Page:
By Michael Zervas
Bigger is not necessarily better in the case of the World Wide Web. As the web continues to grow at a rate beyond all expectations, it is becoming increasingly challenging for those of us who rely on this medium to access information and/or to get out our sales message.
The web's spectacular growth is rendering it almost impossible to pinpoint, within a reasonable time frame, the exact information one is looking for. In the past, "surfing" was the way to go. This translates to unstructured, serendipitous browsing, wherein you start with a particular Web page and follow links from page to page. By making educated guesses along the way, you likely will find what you need. This method can be fun when you have the time to explore and experiment, but when time is of the essence, surfing can quickly lose its charm.
There is a better way, and it costs nothing: search engines. These are databases that organize all information on the web into categories that can be searched by topic. A search engine's job is to present information that best fits and suits your needs. The information it contains will enhance your chances of coming up as a "hit." Listing your website within a search-engine database is a great way to draw attention to your product and/or service.
How Search Engines Work
Think of the search engine as a fully stocked, 24-hour-a-day library. You request a book at the front desk (or request information form a search engine), and a staff of librarians, working around the clock, seeks the information for you by constantly checking all the shelves or, in the case of the search engine, continually combing the Internet.
As the user, you enter a keyword that connects you to a database. Search-engine software (called "spiders") have been constantly and continuously combing the Internet for documents and their web addresses. These are collected and sent to the engine's indexing software, where information is extracted and sent to a database. Some engines index an entire document; others index by title only. At this point, the search engines assemble a web page, listing the results as hypertext links.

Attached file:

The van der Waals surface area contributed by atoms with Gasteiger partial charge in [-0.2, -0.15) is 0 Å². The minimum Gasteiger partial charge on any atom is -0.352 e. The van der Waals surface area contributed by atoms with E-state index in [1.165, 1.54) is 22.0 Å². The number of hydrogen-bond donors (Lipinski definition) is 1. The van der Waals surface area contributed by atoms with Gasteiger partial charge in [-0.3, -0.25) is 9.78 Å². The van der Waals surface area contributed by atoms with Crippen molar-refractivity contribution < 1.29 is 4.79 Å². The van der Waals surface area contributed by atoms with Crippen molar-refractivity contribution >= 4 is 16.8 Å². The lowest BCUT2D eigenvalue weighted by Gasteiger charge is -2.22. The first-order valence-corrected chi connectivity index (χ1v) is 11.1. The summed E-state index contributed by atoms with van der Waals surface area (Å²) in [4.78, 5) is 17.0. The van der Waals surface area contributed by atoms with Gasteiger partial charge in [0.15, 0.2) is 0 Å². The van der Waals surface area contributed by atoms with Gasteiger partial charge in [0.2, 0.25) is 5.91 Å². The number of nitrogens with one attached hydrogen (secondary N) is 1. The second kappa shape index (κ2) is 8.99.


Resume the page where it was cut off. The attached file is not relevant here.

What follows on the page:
At their core, the major search engines (Yahoo, Alta Vista, Lycos, Infoseek, etc.) use a location/frequency method of determining relevance. For example, if you were searching for "Bill Clinton," most engines would return pages primarily ranked by where and how often those words appear in each document. To be more specific, a page entitled "Bill Clinton's medical history" is likely to be considered more relevant than others where the Meta tag (the title for each page on your site) doesn't mention Clinton's name. Therefore, it's important to note that the location of a given term is a major factor. Similarly, a page that repeatedly mentions Clinton is sure of getting more of a boost than one with only a single reference.
Location and frequency, though critical, are not the only factors to take into consideration. Each search engine has a unique blend of techniques that constitutes its algorithms, or the mathematical formula for ranking and sorting search engines.
Because location and frequency are so important, the title (Meta tag) for each page on your site must be a major consideration. The search engines will use the Meta tag to determine the relevancy of your site to their keywords. The best practice is to design your site verbiage so that it marries with your Meta tag and with potential keywords that can be used to find your product and services.
Be warned: Most search engines filter submissions to avoid "spamming," which is the term used to describe the electronic equivalent of junk mail. It is appropriate, though, to resubmit your site at three-month intervals, but be sure to check the search engines to see how you are ranking. Packaged software is available to accomplish this task.
Once you have determined your ranking, you may want to change your page content and Meta tags before you resubmit. If you follow this procedure of resubmitting throughout the year, you will have a much better chance of climbing the rankings.
Michael Zervas is co-owner of the Michaels/Wilder Group, a specialized advertising agency incorporating three divisions: Yellow Pages, Internet and recruitment advertising. Based in Phoenix, the award-winning firm's client base includes America West, Luby's Cafeterias, Quaker Oats and Conseco Financial Services. Mr. Zervas can be reached at firstname.lastname@example.org.